-- Maurice Downes
the cup half-full or half-empty? That's a necessary cliché when
you consider the plight/blessing of the Arsonists. Once a group containing
the talents of myriad emcees, they were whittled down to a more tidy,
and probably more manageable five for their first major release: "As
the World Burns." They've now had more time to hone their skills,
smooth out the rough edges, find their voice, and grow closer as a collective
but yet they sport even fewer emcees (three, to be exact) on their latest
Matador release: "Date of Birth." As you lose members you may
tighten the ship, but do you lose the heart? Could you imagine Jurassic
5 without its
Remaining emcees Jise, Swel 79, and producer/MC Q-Unique make a convincing
argument for the Arsonists' turbulent history. The result of constant
band upheaval appears to be a group that is in harmony with each other's
ideas. No track on this album sounds out of place or forced, and when
they venture into darker material (like "His Hate, Her Love")
it doesn't feel obligatory, like an album of "Fuck the Bitch, Get
the Cash" songs with that one "Love My Mama" track. No
shows of false emotion on this one, which is admirable.
The Arsonists all have a similar, wordy flow that shows a lot of technique,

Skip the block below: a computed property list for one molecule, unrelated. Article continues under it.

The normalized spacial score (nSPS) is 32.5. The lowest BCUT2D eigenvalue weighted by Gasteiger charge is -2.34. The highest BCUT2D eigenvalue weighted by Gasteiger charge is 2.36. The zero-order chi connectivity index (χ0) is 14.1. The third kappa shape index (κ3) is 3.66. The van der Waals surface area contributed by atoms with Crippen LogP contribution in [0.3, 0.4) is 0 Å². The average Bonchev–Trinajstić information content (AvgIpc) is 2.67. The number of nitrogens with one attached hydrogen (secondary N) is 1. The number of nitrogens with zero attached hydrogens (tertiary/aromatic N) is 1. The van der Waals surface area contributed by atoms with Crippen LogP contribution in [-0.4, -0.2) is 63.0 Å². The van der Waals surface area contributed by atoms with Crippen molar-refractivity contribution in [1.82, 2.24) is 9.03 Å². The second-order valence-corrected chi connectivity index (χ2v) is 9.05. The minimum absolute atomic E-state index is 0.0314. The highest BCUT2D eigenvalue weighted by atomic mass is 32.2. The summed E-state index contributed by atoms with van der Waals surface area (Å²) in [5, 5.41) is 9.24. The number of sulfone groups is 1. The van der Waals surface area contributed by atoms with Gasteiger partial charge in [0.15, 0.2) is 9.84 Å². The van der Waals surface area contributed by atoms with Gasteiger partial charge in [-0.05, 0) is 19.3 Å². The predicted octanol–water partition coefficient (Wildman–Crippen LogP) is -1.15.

but not a terrible amount of contrast. This could be seen as artistic
agreement, but could also be construed as a slight hindrance since groups
like Wu-Tang are known to thrive on contrasting styles.
As a whole, the album bobs from tracks that are merely good, but forgettable,
to real gems without any discernable pattern. However, when they're on,
they're on. It's safe to say that "Millionaire", the final track
on the album is easily one of the best hip-hop tracks of the year, skit
and all. It parodies what you think it parodies, and is reminiscent of
more clever times in hip-hop. Another winner, "Language Arts"
is a blistering ode to the tried and true "emceeing as martial art"
aesthetic. Praise be to Q-Unique for keeping the production tight and
interesting, if at times a little too constant.
"Date of Birth" is a solid release, hands down. The Brooklyn-based
group has kept it together nicely, and isn't at all the worse for wear
despite the smaller numbers.
Free Williamsburg© | 93 Berry Street | Brooklyn, NY 11211
| November 2001 | Issue 20
Please send us submissions